First up is my favorite, panzanella, the Italian bread salad. The juices from chopped tomatoes moisten day-old Italian bread (or other sturdy bread, like country white or wheat bread).
I keep it simple, using day-old Italian bread and toasting about half a loaf’s slices to dry them further. I let them cool before tearing them into bite-sized pieces, then add two good-sized juicy tomatoes, cut into chunks, unpeeled.
Next into the bowl goes half a peeled cucumber, chunked; two thinly sliced green Continue reading
The old sandwich will keep things cool when temperatures become intemperate, but what about dinners? (c) 2015 Laura Groch
We’ll be hitting the 100s this weekend and probably beyond, so I’m ready for some cool cooking.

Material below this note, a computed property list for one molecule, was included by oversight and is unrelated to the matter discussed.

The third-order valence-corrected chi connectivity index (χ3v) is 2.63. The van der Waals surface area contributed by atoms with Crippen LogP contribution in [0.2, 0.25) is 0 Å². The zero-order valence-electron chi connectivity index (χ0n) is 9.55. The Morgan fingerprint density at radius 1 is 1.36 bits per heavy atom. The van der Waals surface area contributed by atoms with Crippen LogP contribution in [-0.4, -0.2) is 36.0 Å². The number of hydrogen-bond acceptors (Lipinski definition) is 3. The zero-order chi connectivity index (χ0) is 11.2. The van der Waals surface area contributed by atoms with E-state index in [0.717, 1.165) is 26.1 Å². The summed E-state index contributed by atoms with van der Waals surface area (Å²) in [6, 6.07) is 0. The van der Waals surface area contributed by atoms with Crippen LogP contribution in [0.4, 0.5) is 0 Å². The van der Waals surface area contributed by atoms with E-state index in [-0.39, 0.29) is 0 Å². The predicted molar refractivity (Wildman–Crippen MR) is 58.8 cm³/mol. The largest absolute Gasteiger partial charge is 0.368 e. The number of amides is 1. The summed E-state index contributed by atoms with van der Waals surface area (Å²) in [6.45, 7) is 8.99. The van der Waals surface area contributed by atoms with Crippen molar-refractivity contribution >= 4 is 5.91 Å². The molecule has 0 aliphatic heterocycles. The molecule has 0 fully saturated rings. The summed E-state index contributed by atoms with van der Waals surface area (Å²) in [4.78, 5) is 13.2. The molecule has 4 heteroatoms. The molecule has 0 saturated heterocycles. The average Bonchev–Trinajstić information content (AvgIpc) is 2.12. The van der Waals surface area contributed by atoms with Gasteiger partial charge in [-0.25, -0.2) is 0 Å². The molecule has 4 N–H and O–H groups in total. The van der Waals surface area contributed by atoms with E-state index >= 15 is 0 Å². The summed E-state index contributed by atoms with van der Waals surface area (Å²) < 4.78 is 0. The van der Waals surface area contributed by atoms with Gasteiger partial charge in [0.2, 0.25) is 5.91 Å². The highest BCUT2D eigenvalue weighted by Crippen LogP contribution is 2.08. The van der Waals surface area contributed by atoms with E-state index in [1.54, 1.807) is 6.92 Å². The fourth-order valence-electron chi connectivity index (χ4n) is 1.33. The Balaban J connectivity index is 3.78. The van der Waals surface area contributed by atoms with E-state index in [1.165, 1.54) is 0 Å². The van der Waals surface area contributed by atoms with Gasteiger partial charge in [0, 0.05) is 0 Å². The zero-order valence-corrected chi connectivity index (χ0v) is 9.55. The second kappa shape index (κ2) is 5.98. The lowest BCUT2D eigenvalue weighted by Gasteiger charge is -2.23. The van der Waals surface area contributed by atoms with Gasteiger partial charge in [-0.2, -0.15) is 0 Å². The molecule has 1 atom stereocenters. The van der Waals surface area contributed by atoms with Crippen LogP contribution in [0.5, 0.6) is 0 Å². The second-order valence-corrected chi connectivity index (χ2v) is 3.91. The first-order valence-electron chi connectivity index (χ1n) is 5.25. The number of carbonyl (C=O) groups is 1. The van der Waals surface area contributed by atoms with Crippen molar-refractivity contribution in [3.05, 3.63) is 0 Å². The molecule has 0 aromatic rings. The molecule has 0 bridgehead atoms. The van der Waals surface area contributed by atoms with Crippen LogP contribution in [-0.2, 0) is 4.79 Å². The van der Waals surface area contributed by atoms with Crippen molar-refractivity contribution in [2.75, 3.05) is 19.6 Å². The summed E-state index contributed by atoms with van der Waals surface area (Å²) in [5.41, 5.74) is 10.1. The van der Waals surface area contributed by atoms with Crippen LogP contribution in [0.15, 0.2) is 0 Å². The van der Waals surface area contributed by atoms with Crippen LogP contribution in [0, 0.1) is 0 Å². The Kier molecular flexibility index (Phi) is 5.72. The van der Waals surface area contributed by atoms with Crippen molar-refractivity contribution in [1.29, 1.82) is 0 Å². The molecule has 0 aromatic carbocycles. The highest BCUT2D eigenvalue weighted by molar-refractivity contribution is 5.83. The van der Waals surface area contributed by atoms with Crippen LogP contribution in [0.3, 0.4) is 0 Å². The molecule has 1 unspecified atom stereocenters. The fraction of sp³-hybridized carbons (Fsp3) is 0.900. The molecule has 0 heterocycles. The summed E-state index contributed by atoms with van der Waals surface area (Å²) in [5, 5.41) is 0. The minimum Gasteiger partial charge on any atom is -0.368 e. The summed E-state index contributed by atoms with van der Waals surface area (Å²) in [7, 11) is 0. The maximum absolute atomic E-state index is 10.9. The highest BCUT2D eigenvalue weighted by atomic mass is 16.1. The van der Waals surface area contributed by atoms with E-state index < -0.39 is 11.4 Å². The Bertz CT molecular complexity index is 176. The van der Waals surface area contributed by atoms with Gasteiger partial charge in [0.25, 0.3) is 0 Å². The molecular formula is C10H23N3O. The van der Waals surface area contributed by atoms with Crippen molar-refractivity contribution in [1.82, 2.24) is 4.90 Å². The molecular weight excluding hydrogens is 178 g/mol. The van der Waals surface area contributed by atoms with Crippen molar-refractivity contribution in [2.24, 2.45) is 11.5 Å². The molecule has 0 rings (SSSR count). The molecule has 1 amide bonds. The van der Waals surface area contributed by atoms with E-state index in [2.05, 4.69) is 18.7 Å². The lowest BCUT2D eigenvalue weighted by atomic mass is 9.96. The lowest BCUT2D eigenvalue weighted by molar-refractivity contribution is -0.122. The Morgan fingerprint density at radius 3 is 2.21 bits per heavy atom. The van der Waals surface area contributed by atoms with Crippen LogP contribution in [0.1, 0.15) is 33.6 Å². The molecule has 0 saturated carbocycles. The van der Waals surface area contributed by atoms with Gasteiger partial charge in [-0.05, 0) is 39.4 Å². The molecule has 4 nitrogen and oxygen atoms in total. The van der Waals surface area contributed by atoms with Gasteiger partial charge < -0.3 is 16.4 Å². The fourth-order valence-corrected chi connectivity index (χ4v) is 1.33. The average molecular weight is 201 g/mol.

The kitchen can stay pretty temperate for breakfasts (cereal, toast, yogurt) and lunches (sandwiches, wraps). But sometimes dinner is another story. (No, ice cream is not sufficient. Keep thinking.) Grilling keeps the heat outside, but if you can’t stand to be outdoors that long, here are Continue reading
Two Revere Ware lids are among the potential finds at this local thrift store. Photo by Laura Groch
It’s frustrating to break the glass lid of a Corningware or Calphalon pot, or lose a kitchen utensil to the chaos of the office potluck. But you might not have to lay out big money to buy replacement pieces.
If you’ve got some thrift stores in your city or town, you’d be surprised at the kitchen items you can find there for pennies. Caveat emptor (oh, look it up): The pieces might have some small chips or dings or dents in them that don’t affect Continue reading